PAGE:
A solution of 7-(tetra-O-acetyl-β-D-glucopyranosyloxy)-9,9-dimethyl-9H-acridin-2-one from step (c) of the present example (0.47 g; 0.82 mmol) in HPLC-grade methanol (30 mL) was cooled in an ice bath, treated with sodium methoxide (20 mg) and allowed to warm to ambient temperature. The hydrolysis reaction was followed by thin layer chromatography (silica gel; methanol/CHCl3 [15:85]) and was complete in 1.5 hours. The reaction was quenched by addition of acetic acid (ca. 20 μL) and evaporated to dryness in vacuo to give a crude form of the desired glucoside (DMA-G1) as an orange foam. The crude form of the glucoside was chromatographed on silica gel (75 g) using methanol/CHCl3 (15:85) solvent and the major yellow product band was collected and freed of solvent in vacuo to result in an orange foam that was crystallized from a minimum volume of hot ethanol to obtain the glucoside (0.28 g, 86%) in the form of bright orange tiny needles having a melting point of 232° -233° C. (dec.).
IR (KBr) cm-1 3320, 2900, 1627, 1604, 1500, 1230, 1083; 1 H NMR (DMSO-d6) δ 1.52 (s, 6H), 3.12-3.19 (m, 1H), 3.23-3.35 (m, 2H), 3.40-3.49 (m, 2H), 3.67-3.72 (m, 1H), 4.59 (t, J=5.2 Hz, 1H), 5.05 (d, J=6.2 Hz, 1H), 5.12 (d, J=4.0 Hz, 1H), 5.35 (d, J=4.4 Hz, 1H), 6.60 (d of d, J1 =9.8 Hz and J2 =2.1 Hz, 1H), 6.80 (d, J=2.0 Hz, 1H), 7.05 (d of d, J1 =8.7 Hz and J2 =2.6 Hz, 1H), 7.30 (d, J=2.5 Hz, 1H), 7.43 (d, J=9.8 Hz, 1H), 7.59 (d, J=8.7 Hz, 1H); 13 C NMR (DMSO-d6) ppm 186.15, 159.40, 150.28, 147.40, 141.26, 139.33, 136.65, 132.80, 130.82, 127.00, 115.37, 113.90, 99.90, 77.13, 76.64, 73.16, 69.86, 60.74, 37.00, 31.98, 31.65;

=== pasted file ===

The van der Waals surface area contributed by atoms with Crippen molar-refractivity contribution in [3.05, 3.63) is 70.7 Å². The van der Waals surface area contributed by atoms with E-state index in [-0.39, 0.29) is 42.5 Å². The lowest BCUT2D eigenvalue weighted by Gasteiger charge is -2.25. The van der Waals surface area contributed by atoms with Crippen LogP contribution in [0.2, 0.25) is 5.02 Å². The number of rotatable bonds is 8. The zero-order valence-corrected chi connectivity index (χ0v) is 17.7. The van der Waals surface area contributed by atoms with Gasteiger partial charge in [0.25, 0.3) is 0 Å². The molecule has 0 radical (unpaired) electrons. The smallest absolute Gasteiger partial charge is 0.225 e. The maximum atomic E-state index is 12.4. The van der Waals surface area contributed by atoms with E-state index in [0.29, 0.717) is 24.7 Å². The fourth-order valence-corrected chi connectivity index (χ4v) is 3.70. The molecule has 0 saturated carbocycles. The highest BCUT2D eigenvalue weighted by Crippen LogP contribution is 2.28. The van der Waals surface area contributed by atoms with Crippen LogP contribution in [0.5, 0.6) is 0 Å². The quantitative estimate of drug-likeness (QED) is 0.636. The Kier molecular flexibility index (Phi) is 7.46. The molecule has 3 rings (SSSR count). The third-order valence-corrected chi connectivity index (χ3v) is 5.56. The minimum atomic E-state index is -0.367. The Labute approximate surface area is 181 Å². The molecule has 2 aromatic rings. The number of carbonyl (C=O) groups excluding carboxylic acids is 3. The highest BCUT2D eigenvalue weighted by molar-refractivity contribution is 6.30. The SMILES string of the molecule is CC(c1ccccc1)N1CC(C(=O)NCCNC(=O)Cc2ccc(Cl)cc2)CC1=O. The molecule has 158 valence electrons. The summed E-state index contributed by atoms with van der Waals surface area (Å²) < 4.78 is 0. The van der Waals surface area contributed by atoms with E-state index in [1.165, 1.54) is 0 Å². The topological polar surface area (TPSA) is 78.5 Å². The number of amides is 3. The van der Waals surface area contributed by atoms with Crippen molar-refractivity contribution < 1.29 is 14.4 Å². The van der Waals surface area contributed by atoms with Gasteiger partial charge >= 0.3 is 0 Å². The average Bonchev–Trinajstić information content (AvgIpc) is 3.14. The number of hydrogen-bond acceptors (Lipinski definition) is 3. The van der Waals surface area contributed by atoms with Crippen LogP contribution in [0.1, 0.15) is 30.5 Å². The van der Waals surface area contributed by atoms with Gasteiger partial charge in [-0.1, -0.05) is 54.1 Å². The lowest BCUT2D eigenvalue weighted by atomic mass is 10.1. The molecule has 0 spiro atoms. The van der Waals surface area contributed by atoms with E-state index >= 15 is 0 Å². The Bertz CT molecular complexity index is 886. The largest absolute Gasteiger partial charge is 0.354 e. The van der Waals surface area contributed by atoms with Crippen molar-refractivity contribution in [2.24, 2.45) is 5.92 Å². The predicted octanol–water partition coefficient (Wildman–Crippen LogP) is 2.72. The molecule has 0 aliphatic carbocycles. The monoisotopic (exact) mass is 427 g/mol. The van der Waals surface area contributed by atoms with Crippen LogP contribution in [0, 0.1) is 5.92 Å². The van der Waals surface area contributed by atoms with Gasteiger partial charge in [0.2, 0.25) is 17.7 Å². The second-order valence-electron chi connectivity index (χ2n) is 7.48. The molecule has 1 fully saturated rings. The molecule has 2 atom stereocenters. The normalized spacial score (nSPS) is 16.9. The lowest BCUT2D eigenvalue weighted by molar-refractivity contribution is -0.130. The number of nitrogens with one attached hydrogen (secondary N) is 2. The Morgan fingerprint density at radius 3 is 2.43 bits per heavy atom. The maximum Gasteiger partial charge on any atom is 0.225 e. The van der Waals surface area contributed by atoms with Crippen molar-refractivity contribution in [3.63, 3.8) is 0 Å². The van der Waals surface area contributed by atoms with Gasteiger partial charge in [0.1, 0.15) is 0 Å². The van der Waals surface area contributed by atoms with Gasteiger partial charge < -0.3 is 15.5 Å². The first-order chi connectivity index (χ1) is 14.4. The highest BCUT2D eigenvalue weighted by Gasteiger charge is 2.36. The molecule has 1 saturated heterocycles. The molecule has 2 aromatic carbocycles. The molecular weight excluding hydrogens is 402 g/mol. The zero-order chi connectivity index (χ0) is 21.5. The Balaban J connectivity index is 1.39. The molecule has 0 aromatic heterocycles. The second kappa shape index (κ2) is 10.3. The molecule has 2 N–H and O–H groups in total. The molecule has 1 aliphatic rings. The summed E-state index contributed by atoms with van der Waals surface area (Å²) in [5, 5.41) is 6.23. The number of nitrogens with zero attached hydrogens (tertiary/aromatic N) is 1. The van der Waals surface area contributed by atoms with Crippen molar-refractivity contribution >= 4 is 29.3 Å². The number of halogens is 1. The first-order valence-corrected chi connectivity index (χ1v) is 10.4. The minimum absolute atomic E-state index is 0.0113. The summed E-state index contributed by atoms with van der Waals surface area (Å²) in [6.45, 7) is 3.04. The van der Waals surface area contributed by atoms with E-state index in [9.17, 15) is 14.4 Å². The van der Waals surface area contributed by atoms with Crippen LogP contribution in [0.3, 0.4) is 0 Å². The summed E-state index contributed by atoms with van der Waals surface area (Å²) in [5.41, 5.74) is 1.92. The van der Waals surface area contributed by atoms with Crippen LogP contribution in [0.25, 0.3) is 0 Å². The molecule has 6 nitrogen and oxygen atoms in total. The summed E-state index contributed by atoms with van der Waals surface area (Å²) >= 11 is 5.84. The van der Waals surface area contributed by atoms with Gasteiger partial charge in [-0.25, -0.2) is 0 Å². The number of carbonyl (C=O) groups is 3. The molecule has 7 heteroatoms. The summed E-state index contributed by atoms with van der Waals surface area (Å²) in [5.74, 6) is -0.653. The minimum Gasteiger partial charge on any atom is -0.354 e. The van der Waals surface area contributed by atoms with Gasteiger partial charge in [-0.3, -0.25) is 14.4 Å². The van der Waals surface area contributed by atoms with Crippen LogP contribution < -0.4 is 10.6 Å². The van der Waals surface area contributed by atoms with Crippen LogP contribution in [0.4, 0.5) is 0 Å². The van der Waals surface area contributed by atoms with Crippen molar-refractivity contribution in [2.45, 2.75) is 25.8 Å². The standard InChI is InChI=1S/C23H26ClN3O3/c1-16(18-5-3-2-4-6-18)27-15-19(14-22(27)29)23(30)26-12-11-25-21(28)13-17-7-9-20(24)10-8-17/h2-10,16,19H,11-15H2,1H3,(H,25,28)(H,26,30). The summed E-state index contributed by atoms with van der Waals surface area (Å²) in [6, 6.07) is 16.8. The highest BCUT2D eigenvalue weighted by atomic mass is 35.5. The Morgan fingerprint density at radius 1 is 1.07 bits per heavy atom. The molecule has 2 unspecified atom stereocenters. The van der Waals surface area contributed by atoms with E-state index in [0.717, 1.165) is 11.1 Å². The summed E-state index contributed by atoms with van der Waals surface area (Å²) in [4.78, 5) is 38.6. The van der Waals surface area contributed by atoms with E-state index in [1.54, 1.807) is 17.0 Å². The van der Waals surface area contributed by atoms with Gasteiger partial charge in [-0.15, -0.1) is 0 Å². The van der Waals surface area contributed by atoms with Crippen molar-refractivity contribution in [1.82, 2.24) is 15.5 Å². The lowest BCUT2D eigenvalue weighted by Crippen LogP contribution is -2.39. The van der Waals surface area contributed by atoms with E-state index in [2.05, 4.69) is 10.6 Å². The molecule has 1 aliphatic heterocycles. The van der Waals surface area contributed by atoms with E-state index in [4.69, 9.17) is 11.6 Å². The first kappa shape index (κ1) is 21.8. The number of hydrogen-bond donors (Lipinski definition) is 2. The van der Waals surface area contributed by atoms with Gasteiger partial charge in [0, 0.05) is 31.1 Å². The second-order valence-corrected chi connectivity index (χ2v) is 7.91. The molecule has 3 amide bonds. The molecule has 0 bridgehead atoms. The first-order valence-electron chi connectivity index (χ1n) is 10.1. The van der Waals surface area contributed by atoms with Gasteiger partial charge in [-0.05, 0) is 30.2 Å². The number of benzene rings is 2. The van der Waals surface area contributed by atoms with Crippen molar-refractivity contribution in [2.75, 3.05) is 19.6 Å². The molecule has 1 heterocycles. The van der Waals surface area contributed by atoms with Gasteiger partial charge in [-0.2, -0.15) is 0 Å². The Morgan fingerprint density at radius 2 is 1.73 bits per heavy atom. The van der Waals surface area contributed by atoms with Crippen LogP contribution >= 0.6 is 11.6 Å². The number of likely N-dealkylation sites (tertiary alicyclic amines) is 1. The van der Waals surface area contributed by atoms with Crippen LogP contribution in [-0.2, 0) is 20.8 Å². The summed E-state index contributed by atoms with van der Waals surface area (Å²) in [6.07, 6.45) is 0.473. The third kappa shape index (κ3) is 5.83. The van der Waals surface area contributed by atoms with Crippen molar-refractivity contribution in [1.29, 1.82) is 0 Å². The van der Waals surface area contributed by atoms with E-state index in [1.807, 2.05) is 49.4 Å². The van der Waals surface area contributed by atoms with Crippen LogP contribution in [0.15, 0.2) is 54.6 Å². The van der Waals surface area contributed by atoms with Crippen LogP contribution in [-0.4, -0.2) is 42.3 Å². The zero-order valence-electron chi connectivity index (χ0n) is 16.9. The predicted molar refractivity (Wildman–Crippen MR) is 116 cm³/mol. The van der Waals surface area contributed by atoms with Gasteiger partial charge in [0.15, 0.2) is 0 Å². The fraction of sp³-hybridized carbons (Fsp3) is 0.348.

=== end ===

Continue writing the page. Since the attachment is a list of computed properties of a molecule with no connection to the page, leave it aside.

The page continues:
Anal. Calcd. for C21 H23 NO7 : C, 62.83; H, 5.78; N, 3.49 Found: C, 62.49; H, 5.78 N, 3.64.
A reaction mixture of 12.5 mM 7β-D-glucopyranosyloxy-9,9-dimethyl-9H-acridin-2-one (DMA-G1) from step (d) of Example 1, 62.0 mM α-cyclodextrin (Sigma Chemical Co., St. Louis, Mo., USA) and 56 units/mL of cyclodextrin glucanotransferase (EC 126.96.36.199, Ammano Pharmaceutical Co., Japan) in piperazine-N,N'-bis(2-ethanesulfonic acid) buffer (PIPES, pH 6.0) for 4 hours at 50° C. The mixture was then heated at 100° C. (boiling water) for 10 minutes to inactivate the cyclodextrin glucanotransferase, and then evaporated to dryness under a vacuum and redissolved in 0.5 mL water to result in a mixture of the glucoside (DMA-G1), unsubstituted maltooligosaccharides (e.g., glucose, maltose, maltotriose, maltotetrose, maltopentose, maltohexose, maltoheptose, and α-cyclodextrin), and the desired DMA-G7 compound and shorter chain-length chromogenic maltooligosaccharides (7-β-malto,-maltotrio,-maltotetra,-maltopenta and -maltohexaosyloxy-9,9-dimethyl-acridin-2-ones, i.e., hereinafter referred to as DMA-G2, DMA-G3, DMA-G4, DMA-G5 and DMA-G6, respectively) of the formulae shown in Table 1.